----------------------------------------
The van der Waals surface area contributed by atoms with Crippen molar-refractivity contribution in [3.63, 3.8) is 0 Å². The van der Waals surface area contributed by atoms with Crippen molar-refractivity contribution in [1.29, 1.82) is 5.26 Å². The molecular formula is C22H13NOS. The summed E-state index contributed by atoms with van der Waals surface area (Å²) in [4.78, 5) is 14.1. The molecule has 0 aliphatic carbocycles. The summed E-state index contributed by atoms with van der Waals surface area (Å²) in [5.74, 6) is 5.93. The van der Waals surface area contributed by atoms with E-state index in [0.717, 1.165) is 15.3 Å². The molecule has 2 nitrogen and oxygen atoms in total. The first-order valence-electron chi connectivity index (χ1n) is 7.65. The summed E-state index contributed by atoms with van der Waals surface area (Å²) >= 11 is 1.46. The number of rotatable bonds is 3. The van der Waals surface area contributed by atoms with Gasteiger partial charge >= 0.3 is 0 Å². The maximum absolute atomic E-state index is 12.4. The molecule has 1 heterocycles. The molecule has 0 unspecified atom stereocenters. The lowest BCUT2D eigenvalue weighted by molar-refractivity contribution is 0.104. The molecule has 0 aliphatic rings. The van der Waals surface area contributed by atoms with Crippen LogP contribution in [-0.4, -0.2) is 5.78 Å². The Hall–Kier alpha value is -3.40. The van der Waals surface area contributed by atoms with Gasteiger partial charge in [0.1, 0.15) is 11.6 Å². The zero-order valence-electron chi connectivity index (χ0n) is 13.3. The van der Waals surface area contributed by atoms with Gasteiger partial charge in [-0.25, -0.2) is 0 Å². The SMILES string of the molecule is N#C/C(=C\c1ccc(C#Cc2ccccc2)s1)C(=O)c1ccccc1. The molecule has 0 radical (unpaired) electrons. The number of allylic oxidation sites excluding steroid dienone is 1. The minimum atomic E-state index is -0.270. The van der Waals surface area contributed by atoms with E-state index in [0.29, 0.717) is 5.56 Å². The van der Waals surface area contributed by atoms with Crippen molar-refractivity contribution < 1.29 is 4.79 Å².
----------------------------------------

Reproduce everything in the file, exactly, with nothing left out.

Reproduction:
The van der Waals surface area contributed by atoms with Crippen molar-refractivity contribution in [3.63, 3.8) is 0 Å². The van der Waals surface area contributed by atoms with Crippen molar-refractivity contribution in [1.29, 1.82) is 5.26 Å². The molecular formula is C22H13NOS. The summed E-state index contributed by atoms with van der Waals surface area (Å²) in [4.78, 5) is 14.1. The molecule has 0 aliphatic carbocycles. The summed E-state index contributed by atoms with van der Waals surface area (Å²) in [5.74, 6) is 5.93. The van der Waals surface area contributed by atoms with E-state index in [0.717, 1.165) is 15.3 Å². The molecule has 2 nitrogen and oxygen atoms in total. The first-order valence-electron chi connectivity index (χ1n) is 7.65. The summed E-state index contributed by atoms with van der Waals surface area (Å²) >= 11 is 1.46. The number of rotatable bonds is 3. The van der Waals surface area contributed by atoms with Gasteiger partial charge >= 0.3 is 0 Å². The maximum absolute atomic E-state index is 12.4. The molecule has 1 heterocycles. The molecule has 0 unspecified atom stereocenters. The lowest BCUT2D eigenvalue weighted by molar-refractivity contribution is 0.104. The molecule has 0 aliphatic rings. The van der Waals surface area contributed by atoms with Crippen LogP contribution in [-0.4, -0.2) is 5.78 Å². The Hall–Kier alpha value is -3.40. The van der Waals surface area contributed by atoms with Gasteiger partial charge in [0.1, 0.15) is 11.6 Å². The zero-order valence-electron chi connectivity index (χ0n) is 13.3. The van der Waals surface area contributed by atoms with Gasteiger partial charge in [-0.25, -0.2) is 0 Å². The SMILES string of the molecule is N#C/C(=C\c1ccc(C#Cc2ccccc2)s1)C(=O)c1ccccc1. The molecule has 0 radical (unpaired) electrons. The number of allylic oxidation sites excluding steroid dienone is 1. The minimum atomic E-state index is -0.270. The van der Waals surface area contributed by atoms with E-state index in [0.29, 0.717) is 5.56 Å². The van der Waals surface area contributed by atoms with Crippen molar-refractivity contribution < 1.29 is 4.79 Å².